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Fwd: Re: [Xen-users] Swap: create or not?

  • To: xen-users@xxxxxxxxxxxxxxxxxxx
  • From: George Shuklin <george.shuklin@xxxxxxxxx>
  • Date: Sun, 13 Feb 2011 04:59:05 +0300
  • Delivery-date: Sat, 12 Feb 2011 18:00:10 -0800
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I think I wrote not very clearly.

I say 'swap in domU will save in case lag or little mistake with balloon'. If course, there is no any kind of ballooning for dom0.

Right now we running pretty much VMs for our cloud services and we use heavy memory management (it grabs and gives memory with lag less then second depends on usage in customers VM). And we have some statistics for guest VM's memory usage: All VM with real load have they swap filled a little with really useless data, they do not read/write them any way (instead initial filling), the simply 'keep' them until shutdown.

Many or not - it about 30-100Mb per VM, wich coming out as about 40Gb of total (saved) memory for all guest VMs. This memory used as buffers/page cache and effectively reduce IO load on shared storage.

Second very important usage: when user processes starts to eat memory, it is some lag until we add more memory. Of couse every VM have some free memory, but in case it was not enough - swap will save guest VM from been OOMkilled.

So I strongly supports for domU swap.

-------- Original Message --------
Subject: Re: [Xen-users] Swap: create or not?
Date: Fri, 11 Feb 2011 12:38:50 +0100
From: Henrik Langos <hlangos-xen@xxxxxxxxxxxxxx>
To: George Shuklin <george.shuklin@xxxxxxxxx>
CC: xen-users@xxxxxxxxxxxxxxxxxxx

I'd argue against swap in domU if you can avoid it.

If your application needs that much more RAM you'll be better off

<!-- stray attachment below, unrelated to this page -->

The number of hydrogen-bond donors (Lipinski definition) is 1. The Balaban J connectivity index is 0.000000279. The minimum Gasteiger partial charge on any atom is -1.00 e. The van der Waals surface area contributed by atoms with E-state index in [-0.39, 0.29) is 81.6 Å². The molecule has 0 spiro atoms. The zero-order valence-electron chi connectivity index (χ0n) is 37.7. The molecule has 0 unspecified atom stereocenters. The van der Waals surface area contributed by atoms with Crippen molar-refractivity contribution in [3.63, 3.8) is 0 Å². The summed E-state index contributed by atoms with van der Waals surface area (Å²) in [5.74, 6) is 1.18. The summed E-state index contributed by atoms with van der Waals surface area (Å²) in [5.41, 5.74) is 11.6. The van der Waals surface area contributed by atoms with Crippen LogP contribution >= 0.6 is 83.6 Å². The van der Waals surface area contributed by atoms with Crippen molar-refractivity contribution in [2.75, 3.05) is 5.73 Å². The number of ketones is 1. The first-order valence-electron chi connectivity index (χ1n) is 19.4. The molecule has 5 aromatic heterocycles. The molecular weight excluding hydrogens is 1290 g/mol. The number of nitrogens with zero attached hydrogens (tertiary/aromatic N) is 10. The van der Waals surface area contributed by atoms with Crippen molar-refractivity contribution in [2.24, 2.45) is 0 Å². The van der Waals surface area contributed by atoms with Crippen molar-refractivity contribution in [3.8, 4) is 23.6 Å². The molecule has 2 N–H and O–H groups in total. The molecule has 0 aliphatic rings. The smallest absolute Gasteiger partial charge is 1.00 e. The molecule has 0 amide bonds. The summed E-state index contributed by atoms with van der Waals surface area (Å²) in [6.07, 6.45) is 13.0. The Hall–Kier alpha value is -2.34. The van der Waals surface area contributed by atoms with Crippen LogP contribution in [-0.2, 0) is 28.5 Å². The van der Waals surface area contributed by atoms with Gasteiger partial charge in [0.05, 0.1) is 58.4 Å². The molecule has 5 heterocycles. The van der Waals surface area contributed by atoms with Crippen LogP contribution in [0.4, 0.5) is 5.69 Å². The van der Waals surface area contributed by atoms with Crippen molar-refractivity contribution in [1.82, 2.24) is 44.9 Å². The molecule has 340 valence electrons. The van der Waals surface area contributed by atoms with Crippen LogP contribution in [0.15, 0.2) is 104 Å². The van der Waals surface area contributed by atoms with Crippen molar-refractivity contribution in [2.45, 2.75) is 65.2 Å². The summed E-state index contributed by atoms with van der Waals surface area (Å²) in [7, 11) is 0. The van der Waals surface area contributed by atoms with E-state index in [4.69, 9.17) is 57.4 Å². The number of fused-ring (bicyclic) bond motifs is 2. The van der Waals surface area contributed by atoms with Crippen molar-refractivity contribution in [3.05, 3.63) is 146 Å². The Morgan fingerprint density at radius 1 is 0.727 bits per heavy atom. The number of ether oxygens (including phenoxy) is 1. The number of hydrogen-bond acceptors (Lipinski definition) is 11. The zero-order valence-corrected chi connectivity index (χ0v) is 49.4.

giving that VM more RAM instead.

If your application doesn't give a damn about memory usage, it 
will be the first on the oom-killer's menu. -> Problem solved. ;-)

If you allow the application to go deeply into swap, it 
will place some heavy IO load on your machine and thus bog down 
- every other application on that domU AND 
- every other domU including their applications AND
- your dom0 (very nasty if you need your dom0 to do IO to a SAN).

So, I'd say avoid swap if you can, and if you can't than keep it
to a minimum (lets say 256M).

About balooning: AFAIK this only means taking memory away from dom0.
DomU's have a fixed amount of memory, don't they?

Balooning for dom0?

I'd say: Avoid it like the plague! It will bog down your dom0 horribly
and the only reason I can see for using it, would be on a desktop where
ocassionally you use a xen domU.

For a server I strongly suggest following the best practices:


On Fri, Feb 11, 2011 at 02:18:48PM +0300, George Shuklin wrote:
> Yes, swap is almost mandatory - it will save machine from state 'very
> low mem'. From my research (mostly on XCP) this state may cause
> unstability for some kernels, causing OOM_killer to kill many processes
> (sometimes including init - means kernel panic). Swap reducing chances
> to get to this state.
> Second very important point: ballooning. When ballooning (inflating
> balloon = reduce mem) occur, if kernel have no free address space it can
> invoke OOM_killer. Swap will save in case slightly wrong values for
> balloon.
> Ð ÐÑ., 11/02/2011 Ð 10:12 +0000, Mauro ÐÐÑÐÑ:
> > When creating a DomU I've always set a swap.
> > Do you think it is necessary to have a swap in the DomU?
> > 
> > _______________________________________________
> > Xen-users mailing list
> > Xen-users@xxxxxxxxxxxxxxxxxxx
> > http://lists.xensource.com/xen-users
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